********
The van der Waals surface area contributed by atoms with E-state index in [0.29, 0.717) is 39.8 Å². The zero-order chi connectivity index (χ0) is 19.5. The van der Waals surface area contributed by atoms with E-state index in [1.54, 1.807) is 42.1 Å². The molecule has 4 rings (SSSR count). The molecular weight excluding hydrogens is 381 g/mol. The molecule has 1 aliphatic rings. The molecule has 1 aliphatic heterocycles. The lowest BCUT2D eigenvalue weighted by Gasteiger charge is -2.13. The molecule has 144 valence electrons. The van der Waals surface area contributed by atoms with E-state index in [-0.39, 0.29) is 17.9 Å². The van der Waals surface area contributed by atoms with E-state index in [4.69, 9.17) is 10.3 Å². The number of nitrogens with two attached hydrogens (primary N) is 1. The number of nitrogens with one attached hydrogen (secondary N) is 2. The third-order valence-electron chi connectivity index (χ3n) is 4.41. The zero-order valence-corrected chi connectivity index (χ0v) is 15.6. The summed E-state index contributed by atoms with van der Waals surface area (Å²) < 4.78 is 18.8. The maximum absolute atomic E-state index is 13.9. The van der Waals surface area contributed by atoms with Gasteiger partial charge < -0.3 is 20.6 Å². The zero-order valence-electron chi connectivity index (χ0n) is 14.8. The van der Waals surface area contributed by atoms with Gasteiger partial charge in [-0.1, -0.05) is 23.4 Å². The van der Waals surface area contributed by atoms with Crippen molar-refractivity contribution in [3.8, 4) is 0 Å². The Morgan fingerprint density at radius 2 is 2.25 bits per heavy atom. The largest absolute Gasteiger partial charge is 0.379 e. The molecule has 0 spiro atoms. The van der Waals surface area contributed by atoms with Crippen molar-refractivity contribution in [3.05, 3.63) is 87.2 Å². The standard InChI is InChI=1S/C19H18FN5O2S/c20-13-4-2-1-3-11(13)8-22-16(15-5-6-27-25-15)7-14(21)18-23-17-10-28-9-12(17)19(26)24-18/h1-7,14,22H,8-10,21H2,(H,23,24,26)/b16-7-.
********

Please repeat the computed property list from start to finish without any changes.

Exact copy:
The van der Waals surface area contributed by atoms with E-state index in [0.29, 0.717) is 39.8 Å². The zero-order chi connectivity index (χ0) is 19.5. The van der Waals surface area contributed by atoms with E-state index in [1.54, 1.807) is 42.1 Å². The molecule has 4 rings (SSSR count). The molecular weight excluding hydrogens is 381 g/mol. The molecule has 1 aliphatic rings. The molecule has 1 aliphatic heterocycles. The lowest BCUT2D eigenvalue weighted by Gasteiger charge is -2.13. The molecule has 144 valence electrons. The van der Waals surface area contributed by atoms with E-state index in [-0.39, 0.29) is 17.9 Å². The van der Waals surface area contributed by atoms with E-state index in [4.69, 9.17) is 10.3 Å². The number of nitrogens with two attached hydrogens (primary N) is 1. The number of nitrogens with one attached hydrogen (secondary N) is 2. The third-order valence-electron chi connectivity index (χ3n) is 4.41. The zero-order valence-corrected chi connectivity index (χ0v) is 15.6. The summed E-state index contributed by atoms with van der Waals surface area (Å²) < 4.78 is 18.8. The maximum absolute atomic E-state index is 13.9. The van der Waals surface area contributed by atoms with Gasteiger partial charge < -0.3 is 20.6 Å². The zero-order valence-electron chi connectivity index (χ0n) is 14.8. The van der Waals surface area contributed by atoms with Gasteiger partial charge in [-0.1, -0.05) is 23.4 Å². The van der Waals surface area contributed by atoms with Crippen molar-refractivity contribution in [3.8, 4) is 0 Å². The Morgan fingerprint density at radius 2 is 2.25 bits per heavy atom. The largest absolute Gasteiger partial charge is 0.379 e. The molecule has 0 spiro atoms. The van der Waals surface area contributed by atoms with Crippen molar-refractivity contribution in [3.05, 3.63) is 87.2 Å². The standard InChI is InChI=1S/C19H18FN5O2S/c20-13-4-2-1-3-11(13)8-22-16(15-5-6-27-25-15)7-14(21)18-23-17-10-28-9-12(17)19(26)24-18/h1-7,14,22H,8-10,21H2,(H,23,24,26)/b16-7-.